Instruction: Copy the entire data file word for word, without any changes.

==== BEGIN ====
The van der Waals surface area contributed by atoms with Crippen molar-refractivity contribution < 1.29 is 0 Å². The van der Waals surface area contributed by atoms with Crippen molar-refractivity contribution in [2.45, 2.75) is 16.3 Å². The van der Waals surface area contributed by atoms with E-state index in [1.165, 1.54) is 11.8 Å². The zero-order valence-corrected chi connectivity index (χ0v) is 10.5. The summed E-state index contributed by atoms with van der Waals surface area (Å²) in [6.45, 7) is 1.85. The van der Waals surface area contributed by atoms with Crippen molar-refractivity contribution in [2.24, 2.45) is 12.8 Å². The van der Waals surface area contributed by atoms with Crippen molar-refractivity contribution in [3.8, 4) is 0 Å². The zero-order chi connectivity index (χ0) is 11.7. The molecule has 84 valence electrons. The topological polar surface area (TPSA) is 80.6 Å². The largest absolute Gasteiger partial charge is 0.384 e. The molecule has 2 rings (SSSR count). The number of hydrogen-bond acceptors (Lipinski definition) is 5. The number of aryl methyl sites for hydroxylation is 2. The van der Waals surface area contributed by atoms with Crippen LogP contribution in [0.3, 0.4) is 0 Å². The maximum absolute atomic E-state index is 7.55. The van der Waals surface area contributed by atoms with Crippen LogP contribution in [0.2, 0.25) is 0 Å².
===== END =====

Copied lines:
The van der Waals surface area contributed by atoms with Crippen molar-refractivity contribution < 1.29 is 0 Å². The van der Waals surface area contributed by atoms with Crippen molar-refractivity contribution in [2.45, 2.75) is 16.3 Å². The van der Waals surface area contributed by atoms with E-state index in [1.165, 1.54) is 11.8 Å². The zero-order valence-corrected chi connectivity index (χ0v) is 10.5. The summed E-state index contributed by atoms with van der Waals surface area (Å²) in [6.45, 7) is 1.85. The van der Waals surface area contributed by atoms with Crippen molar-refractivity contribution in [2.24, 2.45) is 12.8 Å². The van der Waals surface area contributed by atoms with Crippen molar-refractivity contribution in [3.8, 4) is 0 Å². The zero-order chi connectivity index (χ0) is 11.7. The molecule has 84 valence electrons. The topological polar surface area (TPSA) is 80.6 Å². The largest absolute Gasteiger partial charge is 0.384 e. The molecule has 2 rings (SSSR count). The number of hydrogen-bond acceptors (Lipinski definition) is 5. The number of aryl methyl sites for hydroxylation is 2. The van der Waals surface area contributed by atoms with Crippen LogP contribution in [0.3, 0.4) is 0 Å². The maximum absolute atomic E-state index is 7.55. The van der Waals surface area contributed by atoms with Crippen LogP contribution in [0.2, 0.25) is 0 Å².